What Is The Effect Of A Late Payment On Credit Score?

Updated: March 16, 2024 Author:

Quick answer: If you miss a payment on an agreement like a loan or credit card then a record will remain on your credit report for the next 6 years. A late payment will cause a drop in your credit score that can make it harder to borrow money and obtain credit in the future. While the impact of a late payment will reduce over time, lenders will take into account a missed payment as part of any application you make within the 6-year window. 

    What happens when you miss a payment?

    If you miss a payment then the lender will ask the ratings agencies to place something called a payment marker on your credit report. This is essentially just a note that you have missed a payment and that your credit score needs to be recalculated accordingly. 

    Because your credit score is a number that quantifies how creditworthy you are, a late payment is a strong indication that you are likely to miss payments in the future. If, however, it proves to be a one-off due to human error, your credit score will not remain suppressed for the entire 6 years the late payment market remains on your credit report. This is because credit ratings agencies and lenders are always most interested in your most recent financial behaviour. 

    Can just one late payment ruin your credit score?

    Every case is different, and each ratings agency has their own method for calculating scores and evaluating the impact of late payments. For this reason, we cannot give an exact amount by which your credit score will drop. That being said, drops in credit scores of around 100 points are commonplace. 

    While it is always possible to improve your credit score, it’s always best not to have to recover from something that can be easily avoided in the first place. This will make it considerably easier to be approved for things like mortgages and credit cards when you need them in the future. 

    How long will my credit report show a late payment?

    A late payment marker will remain on your credit profile for 6 years before it is removed. This will be regardless of the amount of time that elapsed before payment was made, or how much you owed as a consequence of the late payment. In some cases, you can be talking of just a few pounds paid to a lender one day late forming a negative part of your credit profile for 6 years. 

    The small piece of good news here is that the impact the late payment marker has on your credit score will reduce over time. Lenders are principally interested in your most recent financial behaviour as they consider it the most reliable measure of how likely you are to make your next repayment. This means that your credit score can recover long before the late payment marker is finally removed from your credit profile. 

    However, even if your credit score fully rebounds before the 6-year period is up, lenders will be able to see the late payment marker and will take it into account when considering your next application. 

    What’s the worst scenario for a late payment?

    When you miss a payment there are other things which happen other than your credit score dropping. These include: 

    • The lender charging higher rates of interest on the amount owed, imposing a flat rate fine, or both 
    • Potential restrictions on how much you can borrow, and on what terms, in the future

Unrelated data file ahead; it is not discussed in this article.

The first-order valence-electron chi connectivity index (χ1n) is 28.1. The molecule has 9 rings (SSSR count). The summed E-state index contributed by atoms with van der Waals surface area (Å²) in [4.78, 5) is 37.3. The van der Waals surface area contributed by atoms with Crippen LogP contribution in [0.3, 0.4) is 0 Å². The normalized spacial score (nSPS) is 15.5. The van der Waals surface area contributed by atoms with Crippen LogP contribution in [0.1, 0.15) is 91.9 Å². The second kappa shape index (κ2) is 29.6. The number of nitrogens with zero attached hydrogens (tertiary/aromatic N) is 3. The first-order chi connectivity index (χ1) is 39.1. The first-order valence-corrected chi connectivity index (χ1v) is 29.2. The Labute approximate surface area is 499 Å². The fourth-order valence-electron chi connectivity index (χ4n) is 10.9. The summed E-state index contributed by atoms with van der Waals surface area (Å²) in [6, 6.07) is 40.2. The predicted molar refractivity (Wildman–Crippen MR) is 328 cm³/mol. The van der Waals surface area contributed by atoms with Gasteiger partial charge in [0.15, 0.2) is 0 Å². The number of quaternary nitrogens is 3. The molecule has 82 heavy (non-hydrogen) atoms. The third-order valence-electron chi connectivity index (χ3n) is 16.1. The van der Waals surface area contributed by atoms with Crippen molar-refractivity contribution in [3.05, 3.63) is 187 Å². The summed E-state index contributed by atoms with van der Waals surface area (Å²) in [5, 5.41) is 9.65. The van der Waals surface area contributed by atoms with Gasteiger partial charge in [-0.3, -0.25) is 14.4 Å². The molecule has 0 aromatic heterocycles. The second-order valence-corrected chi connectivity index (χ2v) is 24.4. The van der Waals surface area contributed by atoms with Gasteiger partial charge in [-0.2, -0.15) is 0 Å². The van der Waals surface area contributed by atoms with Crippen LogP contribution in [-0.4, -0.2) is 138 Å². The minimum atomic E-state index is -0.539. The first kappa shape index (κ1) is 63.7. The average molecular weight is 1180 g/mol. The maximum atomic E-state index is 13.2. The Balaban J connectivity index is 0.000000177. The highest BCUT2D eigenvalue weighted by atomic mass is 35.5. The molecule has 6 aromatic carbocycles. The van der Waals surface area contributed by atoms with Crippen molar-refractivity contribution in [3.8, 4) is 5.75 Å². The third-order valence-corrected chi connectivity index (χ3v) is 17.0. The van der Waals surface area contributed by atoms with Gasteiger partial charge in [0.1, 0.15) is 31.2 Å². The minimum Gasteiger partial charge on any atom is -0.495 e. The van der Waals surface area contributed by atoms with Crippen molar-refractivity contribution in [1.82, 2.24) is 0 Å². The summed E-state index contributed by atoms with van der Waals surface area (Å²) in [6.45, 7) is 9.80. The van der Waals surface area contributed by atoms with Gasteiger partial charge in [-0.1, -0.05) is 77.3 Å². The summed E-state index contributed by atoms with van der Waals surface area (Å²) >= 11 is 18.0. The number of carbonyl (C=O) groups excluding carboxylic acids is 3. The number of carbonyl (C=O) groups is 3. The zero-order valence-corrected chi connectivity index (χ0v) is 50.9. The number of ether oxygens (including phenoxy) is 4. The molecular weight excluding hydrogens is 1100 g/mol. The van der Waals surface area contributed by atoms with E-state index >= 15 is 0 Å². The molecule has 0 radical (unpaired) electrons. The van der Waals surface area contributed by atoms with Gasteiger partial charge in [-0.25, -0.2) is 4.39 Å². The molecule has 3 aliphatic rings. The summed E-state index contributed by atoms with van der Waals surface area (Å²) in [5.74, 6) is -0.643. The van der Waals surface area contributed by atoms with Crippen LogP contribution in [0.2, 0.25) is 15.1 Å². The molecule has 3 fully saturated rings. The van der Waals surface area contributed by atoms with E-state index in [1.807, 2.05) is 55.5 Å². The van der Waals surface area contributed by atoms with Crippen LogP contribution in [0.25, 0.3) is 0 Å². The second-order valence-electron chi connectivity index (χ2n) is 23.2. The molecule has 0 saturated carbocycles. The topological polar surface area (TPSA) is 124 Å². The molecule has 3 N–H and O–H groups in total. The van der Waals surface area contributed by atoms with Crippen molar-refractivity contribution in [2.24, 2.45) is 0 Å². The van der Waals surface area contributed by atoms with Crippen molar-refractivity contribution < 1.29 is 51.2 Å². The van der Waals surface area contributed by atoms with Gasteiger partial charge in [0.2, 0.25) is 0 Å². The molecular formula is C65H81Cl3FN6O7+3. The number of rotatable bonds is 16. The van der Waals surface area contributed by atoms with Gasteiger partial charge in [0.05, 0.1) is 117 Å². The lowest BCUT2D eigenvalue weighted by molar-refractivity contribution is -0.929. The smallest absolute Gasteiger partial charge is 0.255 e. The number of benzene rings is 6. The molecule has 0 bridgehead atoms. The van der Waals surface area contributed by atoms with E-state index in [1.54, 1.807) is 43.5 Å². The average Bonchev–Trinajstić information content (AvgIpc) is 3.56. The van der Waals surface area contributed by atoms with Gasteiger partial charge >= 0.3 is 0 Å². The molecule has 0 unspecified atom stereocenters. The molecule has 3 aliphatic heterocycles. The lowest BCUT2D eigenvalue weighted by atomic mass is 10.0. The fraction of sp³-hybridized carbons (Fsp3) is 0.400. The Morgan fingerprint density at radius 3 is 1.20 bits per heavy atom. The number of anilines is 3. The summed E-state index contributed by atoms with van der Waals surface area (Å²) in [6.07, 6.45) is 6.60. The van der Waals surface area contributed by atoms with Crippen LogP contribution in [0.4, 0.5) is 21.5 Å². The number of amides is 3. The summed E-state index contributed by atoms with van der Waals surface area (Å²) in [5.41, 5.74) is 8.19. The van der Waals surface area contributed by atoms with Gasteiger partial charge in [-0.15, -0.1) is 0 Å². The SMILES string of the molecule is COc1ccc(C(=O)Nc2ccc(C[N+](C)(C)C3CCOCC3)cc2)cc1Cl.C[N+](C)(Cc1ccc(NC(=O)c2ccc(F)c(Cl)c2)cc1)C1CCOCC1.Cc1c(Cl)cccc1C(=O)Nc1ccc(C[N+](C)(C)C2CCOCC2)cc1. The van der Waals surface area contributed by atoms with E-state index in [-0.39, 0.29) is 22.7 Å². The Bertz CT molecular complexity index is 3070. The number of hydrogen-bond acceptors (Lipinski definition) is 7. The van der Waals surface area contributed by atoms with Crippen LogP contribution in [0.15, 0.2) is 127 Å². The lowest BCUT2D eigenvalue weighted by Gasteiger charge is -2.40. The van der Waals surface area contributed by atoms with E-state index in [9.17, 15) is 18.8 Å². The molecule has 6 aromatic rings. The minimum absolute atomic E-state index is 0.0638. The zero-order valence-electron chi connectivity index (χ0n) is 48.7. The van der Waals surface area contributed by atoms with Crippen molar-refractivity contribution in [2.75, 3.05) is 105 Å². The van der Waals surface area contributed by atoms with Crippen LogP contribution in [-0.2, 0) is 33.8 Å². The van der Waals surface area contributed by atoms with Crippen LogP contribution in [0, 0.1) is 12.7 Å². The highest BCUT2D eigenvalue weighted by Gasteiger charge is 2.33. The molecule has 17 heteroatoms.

• Continual failure to pay and make good on a late payment will ultimately result in a default or CCJ 

    The latter case represents the worst case scenario for a late payment and can ultimately lead to bankruptcy proceedings beginning. This will have a dramatic impact on your credit score and ability to secure credit from all types of lenders in the future. If at all possible given your individual financial circumstances, it is always best to find a solution before the late payment escalates in the manner described above. 

    Can you appeal against a late payment?

    Yes, there are certain instances in which you will have grounds to appeal against a late payment that has been added to your credit profile. The key is to have a valid reason for the late payment occuring and to apply using the proper channels. Here are some common grounds that you may consider using, if applicable: 

    • Redundancy that placed you under financial and emotional stress resulting in human error or a tightening of your finances that was out of your control in the short term 
    • The loss of a loved one that placed you under emotional stress and resulted in your entering a period of unexpected bereavement 
    • Sickness and illness that resulted in an extended hospital stay which made it impossible for you to arrange payment in a timely manner 

    If successful, you will be able to add a 200-word notice of correction to your credit profile which provides context for the late payment. 

    Please note that every case will be judged on its individual merits and using one of these grounds is by no means a guarantee that your appeal will be successful.

    How can I avoid late payments?

    Late payments can virtually always be avoided by taking the following key steps that will eliminate human error and minimise the chances of experiencing extended hardship: 

    • Set up direct debit payments so that the money automatically leaves your current account each month, eliminating the prospect of human error 
    • Budget with a spreadsheet on your phone so that you can see where your money is going each month and plan accordingly for one-off spends like home maintenance or vehicle repair
    • Reach out to your lenders if you anticipate financial difficulty may be on the horizon. This is where having a budget and automated direct debits is really useful because it will allow you to identify potential issues and take action before they result in a number of late of payments